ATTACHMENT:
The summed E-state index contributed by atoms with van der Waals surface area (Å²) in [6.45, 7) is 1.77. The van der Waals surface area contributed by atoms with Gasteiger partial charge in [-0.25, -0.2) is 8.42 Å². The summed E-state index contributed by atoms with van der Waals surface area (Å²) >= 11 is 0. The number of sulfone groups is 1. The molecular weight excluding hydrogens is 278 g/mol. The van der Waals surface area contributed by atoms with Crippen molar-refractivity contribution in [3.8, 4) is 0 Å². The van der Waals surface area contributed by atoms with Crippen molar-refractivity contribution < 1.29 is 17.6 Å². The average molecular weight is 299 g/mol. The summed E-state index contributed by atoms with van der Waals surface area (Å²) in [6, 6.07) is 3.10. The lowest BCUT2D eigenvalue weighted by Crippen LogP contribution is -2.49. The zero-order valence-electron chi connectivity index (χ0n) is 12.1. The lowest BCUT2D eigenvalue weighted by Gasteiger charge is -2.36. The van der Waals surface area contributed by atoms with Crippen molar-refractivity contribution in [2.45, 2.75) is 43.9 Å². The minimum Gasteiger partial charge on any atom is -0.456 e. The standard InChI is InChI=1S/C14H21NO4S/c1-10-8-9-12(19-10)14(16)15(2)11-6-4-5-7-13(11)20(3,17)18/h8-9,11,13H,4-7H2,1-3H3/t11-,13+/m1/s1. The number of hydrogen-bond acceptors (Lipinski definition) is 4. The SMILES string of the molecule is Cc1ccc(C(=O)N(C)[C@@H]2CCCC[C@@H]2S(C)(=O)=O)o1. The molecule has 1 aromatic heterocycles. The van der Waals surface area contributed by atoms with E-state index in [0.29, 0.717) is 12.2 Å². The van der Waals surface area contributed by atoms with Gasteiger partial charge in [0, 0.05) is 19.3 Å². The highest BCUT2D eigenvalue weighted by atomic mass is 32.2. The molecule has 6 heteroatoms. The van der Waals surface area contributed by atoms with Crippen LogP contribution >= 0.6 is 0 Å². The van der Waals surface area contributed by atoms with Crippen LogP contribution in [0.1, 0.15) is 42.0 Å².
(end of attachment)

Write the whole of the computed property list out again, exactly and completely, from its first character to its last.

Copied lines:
The summed E-state index contributed by atoms with van der Waals surface area (Å²) in [6.45, 7) is 1.77. The van der Waals surface area contributed by atoms with Gasteiger partial charge in [-0.25, -0.2) is 8.42 Å². The summed E-state index contributed by atoms with van der Waals surface area (Å²) >= 11 is 0. The number of sulfone groups is 1. The molecular weight excluding hydrogens is 278 g/mol. The van der Waals surface area contributed by atoms with Crippen molar-refractivity contribution in [3.8, 4) is 0 Å². The van der Waals surface area contributed by atoms with Crippen molar-refractivity contribution < 1.29 is 17.6 Å². The average molecular weight is 299 g/mol. The summed E-state index contributed by atoms with van der Waals surface area (Å²) in [6, 6.07) is 3.10. The lowest BCUT2D eigenvalue weighted by Crippen LogP contribution is -2.49. The zero-order valence-electron chi connectivity index (χ0n) is 12.1. The lowest BCUT2D eigenvalue weighted by Gasteiger charge is -2.36. The van der Waals surface area contributed by atoms with Crippen molar-refractivity contribution in [2.45, 2.75) is 43.9 Å². The minimum Gasteiger partial charge on any atom is -0.456 e. The standard InChI is InChI=1S/C14H21NO4S/c1-10-8-9-12(19-10)14(16)15(2)11-6-4-5-7-13(11)20(3,17)18/h8-9,11,13H,4-7H2,1-3H3/t11-,13+/m1/s1. The number of hydrogen-bond acceptors (Lipinski definition) is 4. The SMILES string of the molecule is Cc1ccc(C(=O)N(C)[C@@H]2CCCC[C@@H]2S(C)(=O)=O)o1. The molecule has 1 aromatic heterocycles. The van der Waals surface area contributed by atoms with E-state index in [0.29, 0.717) is 12.2 Å². The van der Waals surface area contributed by atoms with Gasteiger partial charge in [0, 0.05) is 19.3 Å². The highest BCUT2D eigenvalue weighted by atomic mass is 32.2. The molecule has 6 heteroatoms. The van der Waals surface area contributed by atoms with Crippen LogP contribution >= 0.6 is 0 Å². The van der Waals surface area contributed by atoms with Crippen LogP contribution in [0.1, 0.15) is 42.0 Å².